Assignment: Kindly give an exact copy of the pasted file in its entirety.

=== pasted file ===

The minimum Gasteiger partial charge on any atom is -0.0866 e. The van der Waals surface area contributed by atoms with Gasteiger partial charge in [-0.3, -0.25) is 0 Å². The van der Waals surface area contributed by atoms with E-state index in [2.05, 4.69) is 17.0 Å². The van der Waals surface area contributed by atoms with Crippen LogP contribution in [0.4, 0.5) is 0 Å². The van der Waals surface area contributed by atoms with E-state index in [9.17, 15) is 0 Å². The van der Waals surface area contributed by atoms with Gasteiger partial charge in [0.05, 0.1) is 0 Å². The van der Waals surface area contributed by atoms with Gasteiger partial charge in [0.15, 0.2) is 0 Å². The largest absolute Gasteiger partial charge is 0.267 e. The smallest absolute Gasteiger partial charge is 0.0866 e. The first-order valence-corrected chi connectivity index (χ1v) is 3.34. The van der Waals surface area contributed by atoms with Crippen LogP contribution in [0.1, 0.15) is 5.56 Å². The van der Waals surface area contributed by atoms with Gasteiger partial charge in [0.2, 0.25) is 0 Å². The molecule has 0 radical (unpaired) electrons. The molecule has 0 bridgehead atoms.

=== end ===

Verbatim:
The minimum Gasteiger partial charge on any atom is -0.0866 e. The van der Waals surface area contributed by atoms with Gasteiger partial charge in [-0.3, -0.25) is 0 Å². The van der Waals surface area contributed by atoms with E-state index in [2.05, 4.69) is 17.0 Å². The van der Waals surface area contributed by atoms with Crippen LogP contribution in [0.4, 0.5) is 0 Å². The van der Waals surface area contributed by atoms with E-state index in [9.17, 15) is 0 Å². The van der Waals surface area contributed by atoms with Gasteiger partial charge in [0.05, 0.1) is 0 Å². The van der Waals surface area contributed by atoms with Gasteiger partial charge in [0.15, 0.2) is 0 Å². The largest absolute Gasteiger partial charge is 0.267 e. The smallest absolute Gasteiger partial charge is 0.0866 e. The first-order valence-corrected chi connectivity index (χ1v) is 3.34. The van der Waals surface area contributed by atoms with Crippen LogP contribution in [0.1, 0.15) is 5.56 Å². The van der Waals surface area contributed by atoms with Gasteiger partial charge in [0.2, 0.25) is 0 Å². The molecule has 0 radical (unpaired) electrons. The molecule has 0 bridgehead atoms.